3. Why should I be interested in developing emotional intelligence competencies?
Think for a moment about where you are and where you are going in your life journey. What do you want? What do you value? What is it in your life that is really, really important anyway? If you're like most people, sooner or later you come to the conclusion that the quality of your relationships is high on your list of what's important, possibly in first place.
Now think of a specific relationship, a relationship that is important to you. Is it going well? Could it be better? Think of your role in the relationship. Are you making deposits in your relationship account--- or withdrawals? Are you effective in preserving and strengthening the relationship? Are you able to balance assertively taking care of yourself with genuine respect and empathy for the other person? Do you take responsibility for your influence on the relationship? Do you believe you have the power to make a difference? Do you choose to make a difference?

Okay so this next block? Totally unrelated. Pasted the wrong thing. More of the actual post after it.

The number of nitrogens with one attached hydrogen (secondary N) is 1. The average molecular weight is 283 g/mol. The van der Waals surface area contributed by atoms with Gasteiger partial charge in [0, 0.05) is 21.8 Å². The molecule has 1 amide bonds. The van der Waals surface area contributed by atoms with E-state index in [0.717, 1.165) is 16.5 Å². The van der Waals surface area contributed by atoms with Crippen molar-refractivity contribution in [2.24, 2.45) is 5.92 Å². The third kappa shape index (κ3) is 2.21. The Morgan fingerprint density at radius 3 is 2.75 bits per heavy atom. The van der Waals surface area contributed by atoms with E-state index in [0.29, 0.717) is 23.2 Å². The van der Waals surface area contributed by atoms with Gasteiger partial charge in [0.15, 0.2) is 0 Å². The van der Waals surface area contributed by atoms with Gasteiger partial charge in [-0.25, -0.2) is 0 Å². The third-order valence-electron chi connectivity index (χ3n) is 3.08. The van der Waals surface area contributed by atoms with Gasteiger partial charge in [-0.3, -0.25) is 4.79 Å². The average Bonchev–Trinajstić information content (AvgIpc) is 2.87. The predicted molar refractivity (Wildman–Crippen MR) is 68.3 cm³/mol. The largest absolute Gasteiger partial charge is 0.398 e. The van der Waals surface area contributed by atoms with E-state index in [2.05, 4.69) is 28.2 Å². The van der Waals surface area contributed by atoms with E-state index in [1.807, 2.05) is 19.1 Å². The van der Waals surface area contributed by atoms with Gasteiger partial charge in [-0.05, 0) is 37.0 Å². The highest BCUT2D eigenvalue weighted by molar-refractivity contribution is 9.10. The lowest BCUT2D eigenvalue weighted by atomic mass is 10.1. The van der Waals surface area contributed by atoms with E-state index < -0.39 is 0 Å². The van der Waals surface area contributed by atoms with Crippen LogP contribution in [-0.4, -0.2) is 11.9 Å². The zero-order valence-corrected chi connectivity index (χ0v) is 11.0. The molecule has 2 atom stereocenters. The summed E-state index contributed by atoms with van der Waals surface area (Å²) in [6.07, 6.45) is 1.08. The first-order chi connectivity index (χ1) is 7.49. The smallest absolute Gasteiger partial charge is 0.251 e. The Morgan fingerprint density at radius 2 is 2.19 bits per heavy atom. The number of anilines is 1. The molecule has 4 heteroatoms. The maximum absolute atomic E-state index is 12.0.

We think it would be a good idea to ask those questions of yourself for each and every relationship that is important to you, personal as well as work relationships. We believe you have the power to be a positive force in your relationships. We believe you can make that choice. We believe that, based upon your choice you can learn the skills to be powerfully effective in your relationships.
We're talking about strengthening relationships through development of the competencies Goleman includes in the four clusters cited above. These can be systematically developed once there is a basic awareness that there is a better way, followed by accurate self-assessment, choice, and follow-through.
The payoff? Here's a partial list of what you can expect:
• Positive, productive, satisfying relationships
• Effective conflict management
• Skill in building and maintaining relationships
• Strengthening of leadership qualities
• Powerful networking ability
• The power to influence others
• Higher self-esteem, less anxiety, depression, stress.
• Greater effectiveness as a team member
• Greatly enhanced career progression
• More fun at work and at home
Before going on, pause and reflect. What would it be worth to you in the overall quality of your life, in total life satisfaction to be getting the benefits listed above?
4. What's the connection between Emotional Intelligence and Mindfulness?